View attachment 143589
 

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No, Mats P is not the creator of that drawing. It is older than the Internet... ;)

The "FSR approved gunsmith program" wasn't started until the late 70's or early 80's, if memory serves me right.

And why is all this in the military forum? :rolleyes: :cool:

Pettson
 

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Discussion Starter · #56 ·
No, Mats P is not the creator of that drawing. It is older than the Internet... ;)

The "FSR approved gunsmith program" wasn't started until the late 70's or early 80's, if memory serves me right.

And why is all this in the military forum? :rolleyes: :cool:

Pettson
Hi Pettson,
Seems I am missing something here? Are you answering questions that I cant find?? Anyway...
I have specifications on the CG 62 but only in Swedish so I will try to translate it here.

" The targetshooting-rifle Carl Gustaf 62 is a modernized version of Mauser-rifle m/96. The system of the receiver and the firing mechanism has been kept, while the barrel and stock have been changed.

The change of the barrel consist mainly of an alterated external dimension, which has been increased from a diameter of 17,5 mm to 19,0 mm as well as an alteration of twist lead from 200 to 220 mm.

The stock, in which the barrel lies free, has been shaped in an modern way with a cheek-rest, a suitable curved pistol grip with a filling for the right hand, knurled cutting on both pistol-grip and fore-end and also provided with a hand-guard. The rest in the stock for recoil projection has been strengthened by a steel insertion and a through bolt.

The only alteration to the Mauser-system are knurled underside of the trigger-guard, grooved trigger and all parts of the bolt black oxidized.

The rear sight has been taken away and is assumed to be replaced by some type of diopter e.g. the Elit-diopter, the Söderin-diopter et.c.

A shortened striking length has not been introduced as the saving of time obstained (abt. 2/1000 sec.) does not outweight the loss of the possibility to adjust the weight of trigger pull of a worn rifle to 1,7+-0,2kg., (the risk of a misfire requires an increased striking power at a shortened striking length).

Data:
Weight of rifle without sling and unloaded 4,3 kg
Length of rifle (=G m/96) 1260 mm
Length of barrel (= G m/96) 739 mm
Lead of twist 220 mm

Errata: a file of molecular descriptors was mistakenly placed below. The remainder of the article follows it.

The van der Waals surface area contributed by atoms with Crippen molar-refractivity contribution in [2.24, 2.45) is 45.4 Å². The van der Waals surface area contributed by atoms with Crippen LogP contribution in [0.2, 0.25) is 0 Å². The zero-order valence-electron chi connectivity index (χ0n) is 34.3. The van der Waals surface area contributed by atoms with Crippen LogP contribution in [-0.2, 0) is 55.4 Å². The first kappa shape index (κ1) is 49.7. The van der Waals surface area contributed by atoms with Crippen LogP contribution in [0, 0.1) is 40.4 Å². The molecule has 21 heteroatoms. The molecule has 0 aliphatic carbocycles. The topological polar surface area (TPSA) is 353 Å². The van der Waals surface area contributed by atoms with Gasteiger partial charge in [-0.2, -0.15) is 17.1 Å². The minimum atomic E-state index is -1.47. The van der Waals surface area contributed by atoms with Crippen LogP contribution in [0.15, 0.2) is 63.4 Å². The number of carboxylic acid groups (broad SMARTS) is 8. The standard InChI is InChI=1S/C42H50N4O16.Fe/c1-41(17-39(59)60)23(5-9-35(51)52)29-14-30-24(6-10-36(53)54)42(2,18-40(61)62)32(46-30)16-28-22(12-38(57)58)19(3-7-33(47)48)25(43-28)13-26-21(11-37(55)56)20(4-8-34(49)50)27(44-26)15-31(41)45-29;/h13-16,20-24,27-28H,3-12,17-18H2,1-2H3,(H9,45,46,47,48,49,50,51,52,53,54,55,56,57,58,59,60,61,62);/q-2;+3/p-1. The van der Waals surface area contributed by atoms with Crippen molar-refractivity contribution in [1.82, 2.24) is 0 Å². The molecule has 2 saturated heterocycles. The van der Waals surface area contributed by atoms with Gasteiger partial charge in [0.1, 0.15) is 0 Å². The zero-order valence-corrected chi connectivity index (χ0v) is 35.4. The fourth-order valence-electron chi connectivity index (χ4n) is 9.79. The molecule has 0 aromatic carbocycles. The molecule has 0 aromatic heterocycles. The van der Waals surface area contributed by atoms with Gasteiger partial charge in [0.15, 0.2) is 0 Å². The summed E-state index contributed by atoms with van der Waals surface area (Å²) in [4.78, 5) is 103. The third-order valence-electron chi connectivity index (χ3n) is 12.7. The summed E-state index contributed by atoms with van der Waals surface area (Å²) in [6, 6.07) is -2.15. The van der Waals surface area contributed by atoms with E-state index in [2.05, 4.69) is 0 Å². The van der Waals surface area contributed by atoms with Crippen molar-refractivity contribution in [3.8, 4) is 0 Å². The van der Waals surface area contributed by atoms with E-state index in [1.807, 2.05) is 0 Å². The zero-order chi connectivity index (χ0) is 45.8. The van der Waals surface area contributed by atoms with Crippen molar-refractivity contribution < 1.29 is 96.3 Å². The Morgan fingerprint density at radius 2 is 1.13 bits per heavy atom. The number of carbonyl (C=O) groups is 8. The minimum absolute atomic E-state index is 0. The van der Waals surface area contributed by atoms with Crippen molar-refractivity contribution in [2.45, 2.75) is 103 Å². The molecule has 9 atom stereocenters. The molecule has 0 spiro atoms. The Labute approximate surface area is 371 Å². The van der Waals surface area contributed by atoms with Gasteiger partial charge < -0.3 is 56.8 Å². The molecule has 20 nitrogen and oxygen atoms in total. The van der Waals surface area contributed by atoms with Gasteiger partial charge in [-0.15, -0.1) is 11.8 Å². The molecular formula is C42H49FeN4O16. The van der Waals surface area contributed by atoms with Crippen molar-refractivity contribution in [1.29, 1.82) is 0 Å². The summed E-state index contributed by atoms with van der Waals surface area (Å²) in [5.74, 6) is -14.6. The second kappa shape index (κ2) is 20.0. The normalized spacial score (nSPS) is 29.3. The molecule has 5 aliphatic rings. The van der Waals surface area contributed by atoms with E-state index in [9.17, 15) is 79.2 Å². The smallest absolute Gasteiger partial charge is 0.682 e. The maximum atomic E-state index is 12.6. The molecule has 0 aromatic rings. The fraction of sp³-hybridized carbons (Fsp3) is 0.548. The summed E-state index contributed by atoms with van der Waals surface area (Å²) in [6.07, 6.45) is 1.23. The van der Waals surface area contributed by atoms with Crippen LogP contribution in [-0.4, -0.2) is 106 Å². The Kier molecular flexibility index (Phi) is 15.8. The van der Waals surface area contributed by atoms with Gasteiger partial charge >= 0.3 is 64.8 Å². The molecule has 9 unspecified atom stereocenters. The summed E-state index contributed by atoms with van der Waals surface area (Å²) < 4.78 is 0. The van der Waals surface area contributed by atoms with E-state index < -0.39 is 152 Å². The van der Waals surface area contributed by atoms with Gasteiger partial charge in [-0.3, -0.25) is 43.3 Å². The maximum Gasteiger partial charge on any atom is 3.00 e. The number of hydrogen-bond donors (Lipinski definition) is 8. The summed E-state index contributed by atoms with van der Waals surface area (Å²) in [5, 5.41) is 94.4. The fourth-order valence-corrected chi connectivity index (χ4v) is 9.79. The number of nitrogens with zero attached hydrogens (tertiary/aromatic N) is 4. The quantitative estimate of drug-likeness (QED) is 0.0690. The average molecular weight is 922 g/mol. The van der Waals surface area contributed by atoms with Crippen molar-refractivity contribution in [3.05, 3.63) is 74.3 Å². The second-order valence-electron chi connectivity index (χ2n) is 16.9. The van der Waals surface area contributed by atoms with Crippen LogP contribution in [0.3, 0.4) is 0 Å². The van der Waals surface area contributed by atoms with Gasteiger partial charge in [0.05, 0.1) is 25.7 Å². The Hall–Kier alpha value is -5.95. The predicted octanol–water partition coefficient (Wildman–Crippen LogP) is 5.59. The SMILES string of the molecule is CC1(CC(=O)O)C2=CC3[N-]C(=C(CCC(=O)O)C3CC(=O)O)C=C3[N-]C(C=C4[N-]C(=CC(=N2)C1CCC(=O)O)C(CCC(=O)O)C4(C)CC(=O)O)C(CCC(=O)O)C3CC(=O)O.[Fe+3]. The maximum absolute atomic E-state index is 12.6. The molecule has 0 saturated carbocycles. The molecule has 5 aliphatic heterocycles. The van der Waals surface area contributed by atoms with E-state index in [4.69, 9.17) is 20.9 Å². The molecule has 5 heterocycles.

Diameter beetwen the lands 6,51 mm
Diameter between the grooves 6,73 mm
Width of the lands 3,2 mm
Weight of trigger pull (pressure point) 1,7+-0,2 kg
Bolt and its parts black oxidized,
straight bolt handle
Trigger grooved
Knurled underside of trigger guard
Butt with cheek rest
Pistol grip with filling for right hand
Butt plate of bakelite
Handguard


Furhter additions which can be introduced at the request of the customer:
Lenghtwise adjustable fore sling swivel
Butt plate of hard rubber
No pressure point ( if ongoing try-outs will be successful)
Shortened striking length
Chrome-plated chamber and bore
Stock for left-handed shooter

The adjoining photomontage is showing the shooting-rifles here mentioned modifications"




Well....the text doesnt mention the grip cap easily seen on the photomontage and which also has been installed (later removed) on my stock. Here are some new pics on my stock. See how the filling for right hand on pistol grip is shaped.







Regards,
ARILAR:)
 

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Since this stock came from the person that originally tested the rifle , I think it is clearly the same stock as in the advertisement .

Did the fellow mention what happened to the rifled action ? Does he know how many were made ?
 

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Discussion Starter · #58 ·
I was moving a little bit to fast....

Since this stock came from the person that originally tested the rifle , I think it is clearly the same stock as in the advertisement .

Did the fellow mention what happened to the rifled action ? Does he know how many were made ?
Okey..have to back up slightly....Phoned my contact...This is how it turned out...He was test-shooting because of member-ship in Eskilstuna shootingclub as a skilled junior-shooter but that was already in the first steps of a new FSR-rifle in 1961. When things evolved during 1962 he was occupied outside Eskilstuna. When back some years later and involved with FFV he was given this stock that I have shown. He thinks (but dont know more for the moment) that maybe a handful CG 62 were made before CG 63 version 1 was born. Remember that CG 63 version 1 was approved by FSR but denied by the military. Probably more CG 63 version 1 were produced than CG 62 but this is also a guess. When my contact got the CG 62 stock it was lacking hand-guard, buttplate and grip-plate. Of course he dont know where the rifled action went...
Sorry for mix-up. Hopefully I can get more info further on.

What I do have is a similar sketch on the CG 63 version 1. This one is in english. Anybody interested??

Regards,
ARILAR:)
 

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Sure , we are interested in more info on the CG63's .

Also , it seems strange that Carl Gustaf would use the same CG62 model number for the folding stock biathalon rifle ????????
 

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Discussion Starter · #60 ·
Sure , we are interested in more info on the CG63's .

Also , it seems strange that Carl Gustaf would use the same CG62 model number for the folding stock biathalon rifle ????????
CG 62 was the working-name for what , after several adjustments and versions (e.g. CG version 1), became the final CG 63. Those sketches shown has never been intended for public use. CG 62 Biathlon Rifle became a commercial model. Number 62 was not taken when Biathlon Rifle saw day-light! Guess because of delay change was done regarding the shooting-rifle so finally number 63 choosen.
Regards,
ARILAR:)